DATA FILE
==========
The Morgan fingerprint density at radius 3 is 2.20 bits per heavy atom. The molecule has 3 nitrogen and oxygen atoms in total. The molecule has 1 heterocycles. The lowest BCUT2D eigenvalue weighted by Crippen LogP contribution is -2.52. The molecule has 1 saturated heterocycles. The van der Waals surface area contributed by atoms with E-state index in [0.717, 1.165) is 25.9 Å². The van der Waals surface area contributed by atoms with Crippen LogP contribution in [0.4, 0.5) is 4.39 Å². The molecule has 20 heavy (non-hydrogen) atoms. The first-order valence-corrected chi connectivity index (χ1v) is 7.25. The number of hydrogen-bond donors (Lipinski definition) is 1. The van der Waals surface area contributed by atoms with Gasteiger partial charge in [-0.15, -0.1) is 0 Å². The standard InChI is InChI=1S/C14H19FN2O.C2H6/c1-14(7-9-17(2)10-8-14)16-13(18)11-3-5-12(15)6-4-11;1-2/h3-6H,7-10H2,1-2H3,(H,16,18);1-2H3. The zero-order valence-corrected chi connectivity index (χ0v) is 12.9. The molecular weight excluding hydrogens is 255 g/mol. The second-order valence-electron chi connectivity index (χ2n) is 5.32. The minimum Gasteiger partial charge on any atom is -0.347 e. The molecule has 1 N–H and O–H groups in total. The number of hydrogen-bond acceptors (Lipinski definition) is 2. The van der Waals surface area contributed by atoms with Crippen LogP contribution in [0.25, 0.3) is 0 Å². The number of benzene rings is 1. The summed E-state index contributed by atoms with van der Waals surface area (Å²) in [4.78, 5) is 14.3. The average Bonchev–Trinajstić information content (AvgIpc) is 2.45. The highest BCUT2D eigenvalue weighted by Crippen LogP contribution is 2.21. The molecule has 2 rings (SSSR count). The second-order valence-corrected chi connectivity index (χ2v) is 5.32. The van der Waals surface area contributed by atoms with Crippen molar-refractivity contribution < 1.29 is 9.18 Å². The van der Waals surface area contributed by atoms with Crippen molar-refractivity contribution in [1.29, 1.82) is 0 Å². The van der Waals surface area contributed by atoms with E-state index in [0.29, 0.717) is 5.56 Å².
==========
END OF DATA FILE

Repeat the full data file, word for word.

The Morgan fingerprint density at radius 3 is 2.20 bits per heavy atom. The molecule has 3 nitrogen and oxygen atoms in total. The molecule has 1 heterocycles. The lowest BCUT2D eigenvalue weighted by Crippen LogP contribution is -2.52. The molecule has 1 saturated heterocycles. The van der Waals surface area contributed by atoms with E-state index in [0.717, 1.165) is 25.9 Å². The van der Waals surface area contributed by atoms with Crippen LogP contribution in [0.4, 0.5) is 4.39 Å². The molecule has 20 heavy (non-hydrogen) atoms. The first-order valence-corrected chi connectivity index (χ1v) is 7.25. The number of hydrogen-bond donors (Lipinski definition) is 1. The van der Waals surface area contributed by atoms with Gasteiger partial charge in [-0.15, -0.1) is 0 Å². The standard InChI is InChI=1S/C14H19FN2O.C2H6/c1-14(7-9-17(2)10-8-14)16-13(18)11-3-5-12(15)6-4-11;1-2/h3-6H,7-10H2,1-2H3,(H,16,18);1-2H3. The zero-order valence-corrected chi connectivity index (χ0v) is 12.9. The molecular weight excluding hydrogens is 255 g/mol. The second-order valence-electron chi connectivity index (χ2n) is 5.32. The minimum Gasteiger partial charge on any atom is -0.347 e. The molecule has 1 N–H and O–H groups in total. The number of hydrogen-bond acceptors (Lipinski definition) is 2. The van der Waals surface area contributed by atoms with Crippen LogP contribution in [0.25, 0.3) is 0 Å². The number of benzene rings is 1. The summed E-state index contributed by atoms with van der Waals surface area (Å²) in [4.78, 5) is 14.3. The average Bonchev–Trinajstić information content (AvgIpc) is 2.45. The highest BCUT2D eigenvalue weighted by Crippen LogP contribution is 2.21. The molecule has 2 rings (SSSR count). The second-order valence-corrected chi connectivity index (χ2v) is 5.32. The van der Waals surface area contributed by atoms with Crippen molar-refractivity contribution < 1.29 is 9.18 Å². The van der Waals surface area contributed by atoms with Crippen molar-refractivity contribution in [1.29, 1.82) is 0 Å². The van der Waals surface area contributed by atoms with E-state index in [0.29, 0.717) is 5.56 Å².